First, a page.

Juan Luis Guerra / Juan Luis Guerra y 440

Todo Tiene Su Hora

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Todo Tiene Su Hora Review

by Thom Jurek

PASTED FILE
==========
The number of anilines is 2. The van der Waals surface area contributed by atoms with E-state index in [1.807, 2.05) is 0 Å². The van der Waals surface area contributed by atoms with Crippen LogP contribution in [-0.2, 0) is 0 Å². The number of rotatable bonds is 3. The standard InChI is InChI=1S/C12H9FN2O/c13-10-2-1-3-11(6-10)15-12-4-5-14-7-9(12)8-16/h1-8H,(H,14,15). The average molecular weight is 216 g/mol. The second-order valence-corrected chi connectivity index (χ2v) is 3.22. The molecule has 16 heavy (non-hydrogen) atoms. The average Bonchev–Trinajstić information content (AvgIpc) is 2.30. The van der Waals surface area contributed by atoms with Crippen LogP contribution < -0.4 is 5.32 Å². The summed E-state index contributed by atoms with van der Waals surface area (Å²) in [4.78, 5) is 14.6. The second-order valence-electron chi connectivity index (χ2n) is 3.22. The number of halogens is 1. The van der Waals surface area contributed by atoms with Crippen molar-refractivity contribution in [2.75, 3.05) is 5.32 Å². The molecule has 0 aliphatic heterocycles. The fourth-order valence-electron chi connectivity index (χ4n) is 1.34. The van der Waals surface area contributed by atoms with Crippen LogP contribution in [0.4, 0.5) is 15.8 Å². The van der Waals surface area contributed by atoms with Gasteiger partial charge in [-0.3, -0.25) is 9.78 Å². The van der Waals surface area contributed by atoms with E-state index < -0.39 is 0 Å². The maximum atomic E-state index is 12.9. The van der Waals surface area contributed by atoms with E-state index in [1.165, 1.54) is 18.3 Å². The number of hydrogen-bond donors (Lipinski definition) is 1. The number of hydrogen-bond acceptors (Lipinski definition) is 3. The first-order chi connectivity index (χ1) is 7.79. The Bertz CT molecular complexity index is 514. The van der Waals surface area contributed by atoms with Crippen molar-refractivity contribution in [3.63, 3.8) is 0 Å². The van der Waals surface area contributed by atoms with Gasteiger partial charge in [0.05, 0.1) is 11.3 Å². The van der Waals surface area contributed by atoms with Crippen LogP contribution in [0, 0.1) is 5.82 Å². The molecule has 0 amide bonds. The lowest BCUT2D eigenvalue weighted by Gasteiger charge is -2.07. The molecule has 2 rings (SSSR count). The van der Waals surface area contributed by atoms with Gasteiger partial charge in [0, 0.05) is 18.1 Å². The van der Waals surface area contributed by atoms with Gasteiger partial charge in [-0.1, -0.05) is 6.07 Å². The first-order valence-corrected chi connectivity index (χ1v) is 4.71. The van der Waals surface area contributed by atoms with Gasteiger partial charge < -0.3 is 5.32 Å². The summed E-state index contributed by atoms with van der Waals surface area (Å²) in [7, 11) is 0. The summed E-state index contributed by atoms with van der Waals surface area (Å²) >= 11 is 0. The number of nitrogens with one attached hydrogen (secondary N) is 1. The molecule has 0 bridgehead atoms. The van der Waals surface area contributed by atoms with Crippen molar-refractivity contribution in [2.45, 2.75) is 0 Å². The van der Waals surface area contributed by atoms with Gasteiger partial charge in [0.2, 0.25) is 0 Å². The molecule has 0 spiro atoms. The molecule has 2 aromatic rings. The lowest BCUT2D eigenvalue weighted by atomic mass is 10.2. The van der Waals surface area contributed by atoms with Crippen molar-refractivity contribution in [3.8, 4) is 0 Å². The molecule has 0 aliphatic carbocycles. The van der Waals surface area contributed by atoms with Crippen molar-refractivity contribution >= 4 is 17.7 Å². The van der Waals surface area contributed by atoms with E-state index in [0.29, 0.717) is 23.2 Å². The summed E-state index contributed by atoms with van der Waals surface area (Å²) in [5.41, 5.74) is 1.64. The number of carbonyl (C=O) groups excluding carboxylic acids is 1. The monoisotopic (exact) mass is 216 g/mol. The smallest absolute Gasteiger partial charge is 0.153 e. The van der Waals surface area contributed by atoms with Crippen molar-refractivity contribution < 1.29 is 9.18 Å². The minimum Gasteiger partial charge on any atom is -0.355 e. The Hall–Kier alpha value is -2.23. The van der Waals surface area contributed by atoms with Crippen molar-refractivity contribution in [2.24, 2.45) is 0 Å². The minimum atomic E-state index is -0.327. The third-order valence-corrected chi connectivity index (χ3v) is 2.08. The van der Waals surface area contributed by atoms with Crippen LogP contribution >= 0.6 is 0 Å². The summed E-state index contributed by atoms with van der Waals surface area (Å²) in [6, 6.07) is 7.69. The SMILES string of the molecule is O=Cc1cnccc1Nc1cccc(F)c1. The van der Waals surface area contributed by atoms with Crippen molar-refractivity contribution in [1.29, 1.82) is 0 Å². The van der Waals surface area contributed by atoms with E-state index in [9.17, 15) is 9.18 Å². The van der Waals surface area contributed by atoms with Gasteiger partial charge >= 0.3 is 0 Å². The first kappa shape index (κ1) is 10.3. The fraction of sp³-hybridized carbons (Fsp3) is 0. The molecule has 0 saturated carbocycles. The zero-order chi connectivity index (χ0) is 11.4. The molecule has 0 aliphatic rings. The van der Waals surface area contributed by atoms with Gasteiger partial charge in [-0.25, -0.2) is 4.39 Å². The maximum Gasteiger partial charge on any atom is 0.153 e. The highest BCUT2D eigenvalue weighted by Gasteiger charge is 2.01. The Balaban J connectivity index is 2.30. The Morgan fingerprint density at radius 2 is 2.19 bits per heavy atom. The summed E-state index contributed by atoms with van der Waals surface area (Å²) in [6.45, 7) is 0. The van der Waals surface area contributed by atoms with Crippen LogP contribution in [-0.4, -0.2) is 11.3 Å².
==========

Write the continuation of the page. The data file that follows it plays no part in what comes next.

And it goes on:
For more than 30 years, Juan Luis Guerra has worked diligently and stubbornly as a singer, songwriter, and performer to carve out new terrain for bachata and merengue in the Latin pop landscape. He is not a purist, but he loves Latin traditions and his work grows from their roots. As such, he has remained musically ambitious, exploring Caribbean and Latin forms from salsa and son to cumbia in addition to bachata. The evidence is abundant on Todos Tiene Su Hora. Over ten songs, he and his killer 440 outfit, range through these styles and integrate even more. With its colorful horn chart, opener "Cookies and Cream" gently touches on the vintage R&B-inflected sounds of Louis Jordan, Creed Taylor's expansively arranged jazz color palette on CTI, and vintage Dominican mini jazz with fantastically syncopated rhythms. The set's chart-topping single "Tus Besos" is rooted in late-'50s/early-'60s doo wop siphoned through pop bachata. Its layered vocal harmonies and falsettos reveal just how deeply Latin and Anglo sounds are influenced by one another. Its melody is irresistible, caressed by claves, congas, sparkling electric guitars, and a strolling bassline. The interplay of voices in five-part harmony, from baritone to glorious falsetto, is as sophisticated as it is catchy. There is real soul in this tender, infectious love song. The seamless integration with cumbia on "Canto a Colombia" actually recalls the literary pop jazz of early Michael Franks in some of its vocal and musical strategies, as well as Dominican sounds -- it works effortlessly. "Dime Nora Mía" is a lithe, amorous, New York-style salsa, a real album highlight. "Para Que Sepas" is a deeply moving son illustrated--uncharacteristically --by a clarinet adding a second "voice." The American string quartet Attacca adds swirling strings to highlight the drama in the passionate narrative. One of the loveliest bachatas here is "Muchachita Linda," written for Guerra's daughter. Its horn arrangement contains a lovely inspirational (yet almost imperceptible) nod to the Beatles' "Penny Lane." "El Capitán" is a popping merengue, with bubbling basslines and sparking keyboards under Guerra's voice entwined with a backing chorus. "De Moca a Paris" is a burning merengue delivered in duet with the legendary Johnny Ventura. It's the story of a sizzling romance between lovers separated by the distance of continents: He in the DR; she in France. The great Dominican composer Luis Dias is brought up as a way of addressing a longing that is "beyond Debussy." Nothing expresses desire like a cooking dance tune, and this one oozes with it. Todos Tiene Su Hora is as consistent as it is adventurous; it ranks easily among Guerra's finest recordings, and reveals that even after 30 years, he is able to break new ground while remaining readily accessible to longtime fans.

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